Nicola Sturgeon, First Minister of Scotland tweeted, “Proud to vote for this groundbreaking legislation, making Scotland the first country in the world to provide free period products for all who need them. An important policy for women and girls.”

While there is no similar federal legislation in the U.S., several states have policies that remove the tax on menstrual products and that require schools to provide tampons and pads to students free of charge.

Kim Ng became the first female general manager in Major League Baseball

After a 30-year career in Major League Baseball, Kim Ng was named the first female general manager of a national American baseball team, the Miami Marlins.

Ng began her career as an intern with the Chicago White Sox, moving up through the ranks of an organization dominated by men and working with teams like the Yankees and the Dodgers. Ms. Ng served as senior vice president of baseball operations for the MLB previously.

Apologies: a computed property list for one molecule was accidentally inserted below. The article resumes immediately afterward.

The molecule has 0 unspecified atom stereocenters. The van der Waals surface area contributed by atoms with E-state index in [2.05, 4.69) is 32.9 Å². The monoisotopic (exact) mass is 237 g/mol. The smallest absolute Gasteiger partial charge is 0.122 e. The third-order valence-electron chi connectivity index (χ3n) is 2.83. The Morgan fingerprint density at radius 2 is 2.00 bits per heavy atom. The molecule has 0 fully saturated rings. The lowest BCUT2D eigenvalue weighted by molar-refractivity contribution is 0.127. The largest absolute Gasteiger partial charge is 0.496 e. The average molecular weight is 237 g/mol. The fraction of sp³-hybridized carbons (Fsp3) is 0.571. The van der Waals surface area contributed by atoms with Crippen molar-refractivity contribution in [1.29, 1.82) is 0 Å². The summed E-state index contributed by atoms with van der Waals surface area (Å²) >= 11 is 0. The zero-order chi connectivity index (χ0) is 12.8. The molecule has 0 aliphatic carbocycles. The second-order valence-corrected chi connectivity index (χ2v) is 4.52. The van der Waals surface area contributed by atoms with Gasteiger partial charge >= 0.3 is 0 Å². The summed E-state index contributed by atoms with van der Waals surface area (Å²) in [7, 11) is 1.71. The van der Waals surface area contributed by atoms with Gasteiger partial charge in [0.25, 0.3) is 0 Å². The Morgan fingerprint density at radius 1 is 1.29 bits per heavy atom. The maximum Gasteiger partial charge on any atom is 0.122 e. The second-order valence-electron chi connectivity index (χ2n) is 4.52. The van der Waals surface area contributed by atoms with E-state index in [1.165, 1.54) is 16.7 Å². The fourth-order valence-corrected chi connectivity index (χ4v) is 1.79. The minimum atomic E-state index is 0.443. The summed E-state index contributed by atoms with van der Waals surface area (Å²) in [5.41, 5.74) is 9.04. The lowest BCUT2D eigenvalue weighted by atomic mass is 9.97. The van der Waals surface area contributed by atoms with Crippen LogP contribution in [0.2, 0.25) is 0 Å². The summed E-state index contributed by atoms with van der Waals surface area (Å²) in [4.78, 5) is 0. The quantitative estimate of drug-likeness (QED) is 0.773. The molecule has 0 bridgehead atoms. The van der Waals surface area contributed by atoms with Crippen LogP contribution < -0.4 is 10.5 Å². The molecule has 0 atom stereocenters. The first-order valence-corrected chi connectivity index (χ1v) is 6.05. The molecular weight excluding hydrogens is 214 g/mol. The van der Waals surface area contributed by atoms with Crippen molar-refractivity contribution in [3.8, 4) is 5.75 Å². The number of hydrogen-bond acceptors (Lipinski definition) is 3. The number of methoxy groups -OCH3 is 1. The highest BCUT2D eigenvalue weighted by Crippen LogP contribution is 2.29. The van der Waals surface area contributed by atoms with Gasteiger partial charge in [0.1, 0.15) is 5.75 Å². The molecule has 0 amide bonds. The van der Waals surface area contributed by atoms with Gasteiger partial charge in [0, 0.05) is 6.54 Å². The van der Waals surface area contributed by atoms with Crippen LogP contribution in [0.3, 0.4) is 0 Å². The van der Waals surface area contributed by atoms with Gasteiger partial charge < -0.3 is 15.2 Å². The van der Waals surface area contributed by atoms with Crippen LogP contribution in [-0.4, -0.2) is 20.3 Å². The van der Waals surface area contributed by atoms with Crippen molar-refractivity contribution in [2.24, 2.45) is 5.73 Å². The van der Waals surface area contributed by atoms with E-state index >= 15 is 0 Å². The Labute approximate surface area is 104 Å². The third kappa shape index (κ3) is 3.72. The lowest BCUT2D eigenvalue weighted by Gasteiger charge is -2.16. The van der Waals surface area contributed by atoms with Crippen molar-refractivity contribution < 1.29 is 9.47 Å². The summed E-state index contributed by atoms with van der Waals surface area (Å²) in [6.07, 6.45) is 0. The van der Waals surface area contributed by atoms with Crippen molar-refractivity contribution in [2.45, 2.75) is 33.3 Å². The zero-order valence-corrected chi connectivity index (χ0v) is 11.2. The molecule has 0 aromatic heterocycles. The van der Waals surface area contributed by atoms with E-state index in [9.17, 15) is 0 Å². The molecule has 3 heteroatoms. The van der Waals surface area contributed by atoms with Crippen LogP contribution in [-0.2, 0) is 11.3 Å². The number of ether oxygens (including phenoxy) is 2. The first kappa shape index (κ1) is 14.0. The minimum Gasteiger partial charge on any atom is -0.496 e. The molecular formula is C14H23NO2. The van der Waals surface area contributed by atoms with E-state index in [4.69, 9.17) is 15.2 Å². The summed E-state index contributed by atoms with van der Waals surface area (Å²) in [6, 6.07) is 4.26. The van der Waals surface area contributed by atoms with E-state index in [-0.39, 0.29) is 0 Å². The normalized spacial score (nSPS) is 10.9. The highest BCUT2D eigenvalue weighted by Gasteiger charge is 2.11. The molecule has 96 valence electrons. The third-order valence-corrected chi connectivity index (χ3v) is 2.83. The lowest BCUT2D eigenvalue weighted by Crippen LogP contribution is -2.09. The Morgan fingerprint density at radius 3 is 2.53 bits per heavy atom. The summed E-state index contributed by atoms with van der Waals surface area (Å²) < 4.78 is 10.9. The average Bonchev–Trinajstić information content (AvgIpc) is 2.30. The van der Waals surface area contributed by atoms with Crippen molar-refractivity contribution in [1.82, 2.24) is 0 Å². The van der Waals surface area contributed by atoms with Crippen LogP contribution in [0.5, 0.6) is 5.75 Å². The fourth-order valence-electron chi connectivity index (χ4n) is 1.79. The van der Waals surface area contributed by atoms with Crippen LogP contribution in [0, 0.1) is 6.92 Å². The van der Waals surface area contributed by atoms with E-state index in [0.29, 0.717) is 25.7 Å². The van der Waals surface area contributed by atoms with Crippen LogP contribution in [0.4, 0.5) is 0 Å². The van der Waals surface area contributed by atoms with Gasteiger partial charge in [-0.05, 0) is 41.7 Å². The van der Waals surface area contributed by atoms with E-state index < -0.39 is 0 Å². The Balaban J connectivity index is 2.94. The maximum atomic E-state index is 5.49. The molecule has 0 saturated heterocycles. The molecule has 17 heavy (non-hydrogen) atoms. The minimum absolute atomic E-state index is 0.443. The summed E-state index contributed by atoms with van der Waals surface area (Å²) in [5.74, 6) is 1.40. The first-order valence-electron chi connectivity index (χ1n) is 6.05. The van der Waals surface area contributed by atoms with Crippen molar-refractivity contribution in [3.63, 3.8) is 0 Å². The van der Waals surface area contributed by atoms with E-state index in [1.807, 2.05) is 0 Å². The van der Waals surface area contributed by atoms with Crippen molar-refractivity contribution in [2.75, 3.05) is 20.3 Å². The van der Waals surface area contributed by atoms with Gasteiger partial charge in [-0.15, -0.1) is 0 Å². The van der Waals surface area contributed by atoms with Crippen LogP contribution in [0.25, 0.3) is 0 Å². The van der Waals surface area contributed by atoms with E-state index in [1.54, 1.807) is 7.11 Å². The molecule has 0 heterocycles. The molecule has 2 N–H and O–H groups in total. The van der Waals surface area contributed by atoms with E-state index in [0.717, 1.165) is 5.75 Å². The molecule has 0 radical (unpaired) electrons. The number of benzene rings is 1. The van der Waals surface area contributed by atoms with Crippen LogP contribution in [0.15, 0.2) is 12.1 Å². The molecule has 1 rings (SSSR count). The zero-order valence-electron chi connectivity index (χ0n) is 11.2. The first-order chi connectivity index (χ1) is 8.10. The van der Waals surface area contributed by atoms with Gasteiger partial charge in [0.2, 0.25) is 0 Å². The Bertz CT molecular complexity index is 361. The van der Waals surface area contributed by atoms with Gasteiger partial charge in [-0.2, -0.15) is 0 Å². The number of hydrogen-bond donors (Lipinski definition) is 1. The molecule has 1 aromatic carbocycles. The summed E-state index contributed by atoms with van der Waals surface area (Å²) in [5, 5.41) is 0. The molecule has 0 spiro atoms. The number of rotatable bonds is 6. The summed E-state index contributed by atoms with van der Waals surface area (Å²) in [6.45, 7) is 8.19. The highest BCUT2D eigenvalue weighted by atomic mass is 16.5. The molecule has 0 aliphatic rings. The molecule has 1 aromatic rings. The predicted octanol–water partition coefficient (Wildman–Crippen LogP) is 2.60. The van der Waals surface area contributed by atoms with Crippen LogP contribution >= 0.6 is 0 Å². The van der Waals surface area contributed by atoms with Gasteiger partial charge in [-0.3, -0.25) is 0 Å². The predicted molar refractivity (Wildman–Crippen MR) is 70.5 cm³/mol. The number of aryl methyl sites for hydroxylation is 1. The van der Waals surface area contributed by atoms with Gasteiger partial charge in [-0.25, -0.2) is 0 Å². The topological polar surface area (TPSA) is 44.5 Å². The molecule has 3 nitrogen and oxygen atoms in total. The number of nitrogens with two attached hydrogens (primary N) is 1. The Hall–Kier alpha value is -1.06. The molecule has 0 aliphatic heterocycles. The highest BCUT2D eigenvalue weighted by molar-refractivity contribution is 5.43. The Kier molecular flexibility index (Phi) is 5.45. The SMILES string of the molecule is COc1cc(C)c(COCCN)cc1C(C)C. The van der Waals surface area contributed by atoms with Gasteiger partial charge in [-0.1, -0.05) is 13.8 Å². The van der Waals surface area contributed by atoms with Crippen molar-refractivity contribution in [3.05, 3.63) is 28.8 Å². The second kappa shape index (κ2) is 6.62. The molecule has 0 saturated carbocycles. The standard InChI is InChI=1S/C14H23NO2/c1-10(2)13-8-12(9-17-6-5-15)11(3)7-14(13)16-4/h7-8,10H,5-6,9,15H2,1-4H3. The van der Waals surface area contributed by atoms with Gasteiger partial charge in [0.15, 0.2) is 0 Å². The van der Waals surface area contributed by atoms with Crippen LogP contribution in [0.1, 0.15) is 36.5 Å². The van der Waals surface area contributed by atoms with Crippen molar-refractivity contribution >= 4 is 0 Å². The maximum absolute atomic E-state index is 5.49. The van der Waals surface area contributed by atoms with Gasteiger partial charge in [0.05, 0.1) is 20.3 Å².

“This challenge is one I don’t take lightly,” she said in a statement. “When I got into this business, it seemed unlikely a woman would lead a major league team, but I am dogged in the pursuit of my goals.”

Federal Court Strikes Down Ohio Anti-Trans Birth Certificate Law

On Wednesday, a federal judge ruled against an Ohio law that prevented transgender individuals from correcting their assigned gender on their birth certificate.

Judge Michael Watson found the measure unconstitutional, writing in his decision that, “This policy resembles the sort of discrimination-based legislation struck down under the equal protection clause in Romer v. Evans as nothing more than a policy ‘born of animosity toward the class of person affected’ that has ‘no rational relation to a legitimate government purpose.’ “

The state argued that the policy was intended to maintain “accurate” records and prevent fraudulent criminal activity, which the judge struck down.

“At bottom, the court finds that defendants’ proffered justifications are nothing more than thinly veiled post-hoc rationales to deflect from the discriminatory impact of the Policy,” he wrote.

The case was brought forward by four transgender Ohio residents who had been denied the ability to change their gender identity on their birth certificates.

“This is truly a victory for the LGBT community, in every aspect,” said Stacie Ray, one of the plaintiffs in the case.